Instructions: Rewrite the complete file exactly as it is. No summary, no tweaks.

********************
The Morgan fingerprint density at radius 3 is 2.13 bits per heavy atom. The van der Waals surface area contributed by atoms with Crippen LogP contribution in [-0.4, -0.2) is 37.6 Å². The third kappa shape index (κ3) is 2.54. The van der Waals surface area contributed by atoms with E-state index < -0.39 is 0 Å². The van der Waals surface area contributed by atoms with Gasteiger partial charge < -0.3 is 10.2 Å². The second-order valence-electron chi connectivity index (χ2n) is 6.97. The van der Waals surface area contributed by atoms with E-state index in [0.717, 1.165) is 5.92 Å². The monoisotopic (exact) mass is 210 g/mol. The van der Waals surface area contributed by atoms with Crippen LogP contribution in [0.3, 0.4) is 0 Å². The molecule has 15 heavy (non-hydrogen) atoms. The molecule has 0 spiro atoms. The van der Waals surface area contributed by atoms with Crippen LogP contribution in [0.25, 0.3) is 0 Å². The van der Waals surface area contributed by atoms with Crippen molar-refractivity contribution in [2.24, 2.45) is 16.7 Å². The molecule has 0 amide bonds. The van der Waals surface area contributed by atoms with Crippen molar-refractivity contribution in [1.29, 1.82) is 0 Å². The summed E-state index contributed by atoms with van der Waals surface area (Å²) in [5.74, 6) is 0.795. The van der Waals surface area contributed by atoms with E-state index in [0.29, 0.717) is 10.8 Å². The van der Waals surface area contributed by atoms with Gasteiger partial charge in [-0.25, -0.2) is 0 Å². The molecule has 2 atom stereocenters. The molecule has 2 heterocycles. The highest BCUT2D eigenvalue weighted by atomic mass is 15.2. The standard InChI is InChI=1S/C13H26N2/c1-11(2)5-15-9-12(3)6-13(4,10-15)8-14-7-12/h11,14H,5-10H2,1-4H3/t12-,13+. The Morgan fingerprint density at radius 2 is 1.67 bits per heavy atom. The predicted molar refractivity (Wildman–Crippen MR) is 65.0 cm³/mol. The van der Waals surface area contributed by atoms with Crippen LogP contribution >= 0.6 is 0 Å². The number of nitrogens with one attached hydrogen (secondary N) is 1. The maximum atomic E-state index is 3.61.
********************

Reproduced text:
The Morgan fingerprint density at radius 3 is 2.13 bits per heavy atom. The van der Waals surface area contributed by atoms with Crippen LogP contribution in [-0.4, -0.2) is 37.6 Å². The third kappa shape index (κ3) is 2.54. The van der Waals surface area contributed by atoms with E-state index < -0.39 is 0 Å². The van der Waals surface area contributed by atoms with Gasteiger partial charge < -0.3 is 10.2 Å². The second-order valence-electron chi connectivity index (χ2n) is 6.97. The van der Waals surface area contributed by atoms with E-state index in [0.717, 1.165) is 5.92 Å². The monoisotopic (exact) mass is 210 g/mol. The van der Waals surface area contributed by atoms with Crippen LogP contribution in [0.3, 0.4) is 0 Å². The molecule has 15 heavy (non-hydrogen) atoms. The molecule has 0 spiro atoms. The van der Waals surface area contributed by atoms with Crippen LogP contribution in [0.25, 0.3) is 0 Å². The van der Waals surface area contributed by atoms with Crippen molar-refractivity contribution in [2.24, 2.45) is 16.7 Å². The molecule has 0 amide bonds. The van der Waals surface area contributed by atoms with Crippen molar-refractivity contribution in [1.29, 1.82) is 0 Å². The summed E-state index contributed by atoms with van der Waals surface area (Å²) in [5.74, 6) is 0.795. The van der Waals surface area contributed by atoms with E-state index in [0.29, 0.717) is 10.8 Å². The van der Waals surface area contributed by atoms with Gasteiger partial charge in [-0.25, -0.2) is 0 Å². The molecule has 2 atom stereocenters. The molecule has 2 heterocycles. The highest BCUT2D eigenvalue weighted by atomic mass is 15.2. The standard InChI is InChI=1S/C13H26N2/c1-11(2)5-15-9-12(3)6-13(4,10-15)8-14-7-12/h11,14H,5-10H2,1-4H3/t12-,13+. The Morgan fingerprint density at radius 2 is 1.67 bits per heavy atom. The predicted molar refractivity (Wildman–Crippen MR) is 65.0 cm³/mol. The van der Waals surface area contributed by atoms with Crippen LogP contribution >= 0.6 is 0 Å². The number of nitrogens with one attached hydrogen (secondary N) is 1. The maximum atomic E-state index is 3.61.